According to Tor's developer, Roger Dingledine, more than two million people use the anonymous browser per day to surf anonymously and circumvent state censorship. Only 1-3% of Tor users use the browser to access the Darknet, which explains why the most visited websites (according to CHIP, a tech magazine), are Facebook, OnionShare, a file-sharing service, and news portals.

The Black Sheep

As always, anything can be misused or abused. During our research, we determined that quite a good deal of content in the deeper Darknet exists which we are neither interested in, nor wish to see.

Can I Make Purchases in the Darknet?

Yes, but it's better not to. Even though there are numerous marketplaces in the Darknet where you can purchase both legal and illegal goods, we advise against doing so for the following reasons:

  • Bitcoins are tracked and must be washed, which takes a long time and is illegal.
  • Goods need to be sent to a real address, whether digital or physical. This negates any anonymity.
  • No protection is offered against fraud.
  • Most things for sale in the Darknet are illegal.

So long as you don't do anything illegal, accessing the Darknet is 100% legal. Many of the goods and services offered for sale on the Darknet are not legal. The same rules that apply in real life apply to the Darknet: If purchasing drugs, weapons, or other illegal things, you'll become criminally liable. The same applies to movie or music downloads.

The German Federal Office for Information Security summed up the situation nicely: "Movement on the Darknet is not illegal in and of itself, but it is a security risk." This is because you can wind up on an illegal site with a single click. Fraudsters hawking fake goods wait around every corner for unsuspecting newbies, who they can infect with a Trojan or virus. Accordingly, it's important to enter the Darknet with a great deal of caution and observe the following rules:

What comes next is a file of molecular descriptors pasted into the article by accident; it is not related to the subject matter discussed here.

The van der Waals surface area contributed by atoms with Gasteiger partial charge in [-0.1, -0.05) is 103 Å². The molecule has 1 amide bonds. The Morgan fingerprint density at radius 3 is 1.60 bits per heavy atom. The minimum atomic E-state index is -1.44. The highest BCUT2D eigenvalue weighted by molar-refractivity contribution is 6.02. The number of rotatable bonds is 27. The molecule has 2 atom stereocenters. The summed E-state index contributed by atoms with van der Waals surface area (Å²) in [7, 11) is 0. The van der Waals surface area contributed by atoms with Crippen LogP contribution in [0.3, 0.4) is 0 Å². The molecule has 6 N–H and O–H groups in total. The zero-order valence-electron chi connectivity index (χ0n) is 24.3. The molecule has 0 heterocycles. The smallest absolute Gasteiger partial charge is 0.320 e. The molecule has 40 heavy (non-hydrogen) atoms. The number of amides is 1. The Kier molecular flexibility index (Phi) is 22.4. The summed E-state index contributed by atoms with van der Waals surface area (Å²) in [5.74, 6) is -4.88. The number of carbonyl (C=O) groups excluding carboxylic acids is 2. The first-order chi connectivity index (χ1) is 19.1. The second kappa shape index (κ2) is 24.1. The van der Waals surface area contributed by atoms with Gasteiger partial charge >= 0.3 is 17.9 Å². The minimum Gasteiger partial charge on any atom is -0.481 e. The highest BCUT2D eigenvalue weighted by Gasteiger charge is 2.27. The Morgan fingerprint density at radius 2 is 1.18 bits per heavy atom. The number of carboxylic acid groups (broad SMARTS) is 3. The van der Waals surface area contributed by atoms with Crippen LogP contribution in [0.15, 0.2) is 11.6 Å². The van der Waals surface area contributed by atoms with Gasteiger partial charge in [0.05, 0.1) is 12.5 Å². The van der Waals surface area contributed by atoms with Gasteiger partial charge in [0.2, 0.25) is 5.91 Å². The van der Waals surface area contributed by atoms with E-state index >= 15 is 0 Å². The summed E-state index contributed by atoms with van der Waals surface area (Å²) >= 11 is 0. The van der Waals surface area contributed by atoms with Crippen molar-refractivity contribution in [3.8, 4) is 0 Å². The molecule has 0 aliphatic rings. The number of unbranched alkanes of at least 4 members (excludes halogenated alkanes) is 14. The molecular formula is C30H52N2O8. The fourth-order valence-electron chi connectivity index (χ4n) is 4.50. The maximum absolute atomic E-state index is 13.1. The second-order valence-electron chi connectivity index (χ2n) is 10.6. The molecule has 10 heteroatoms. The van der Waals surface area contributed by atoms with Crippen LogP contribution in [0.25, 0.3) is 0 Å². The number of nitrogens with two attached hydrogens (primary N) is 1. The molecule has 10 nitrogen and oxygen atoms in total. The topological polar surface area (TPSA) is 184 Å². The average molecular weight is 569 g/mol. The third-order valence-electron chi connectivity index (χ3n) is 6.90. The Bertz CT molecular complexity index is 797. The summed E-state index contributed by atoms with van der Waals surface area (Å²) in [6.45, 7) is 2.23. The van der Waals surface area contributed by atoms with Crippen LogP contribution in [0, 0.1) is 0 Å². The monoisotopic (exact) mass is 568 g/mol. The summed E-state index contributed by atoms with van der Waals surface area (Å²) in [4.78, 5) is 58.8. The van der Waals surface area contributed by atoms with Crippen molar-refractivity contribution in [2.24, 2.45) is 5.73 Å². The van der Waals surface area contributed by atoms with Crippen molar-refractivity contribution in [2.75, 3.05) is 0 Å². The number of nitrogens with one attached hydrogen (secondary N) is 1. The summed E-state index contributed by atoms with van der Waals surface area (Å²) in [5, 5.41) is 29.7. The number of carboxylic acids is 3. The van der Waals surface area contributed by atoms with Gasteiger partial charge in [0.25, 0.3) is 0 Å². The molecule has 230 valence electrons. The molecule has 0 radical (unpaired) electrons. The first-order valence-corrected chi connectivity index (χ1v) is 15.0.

• Trust no one
  • Make sure your virus scanner is up to date
  • Tape over your webcam's lens
  • Never post personal data or pictures
  • Never download anything
  • Never buy anything

What Kinds of Sites Can I Find on the Darknet?

Despite how easy it is to enter the Darknet, it's relatively difficult to find interesting or sensible things to do. Sites worth visiting or even functioning links are in short supply.

A good starting point for your first trip to the Darknet is a link index, like The Hidden Wiki.

To help, we found and tested a few pages worth checking out, which are listed below. Your first stop should be an authoritative index like DeepLink Onion or a Tor-specific search engine like Ahmia or TOR66. It goes without saying, but you should also exercise caution when clicking on links that these search engines return.

NameType of Site

Search Engine

Search Engine

Search Engine

Search Engine

Link Index

Link Index

Link Index

News

News

Information About Surveillance Activities

Email

Email

Radio

Conclusion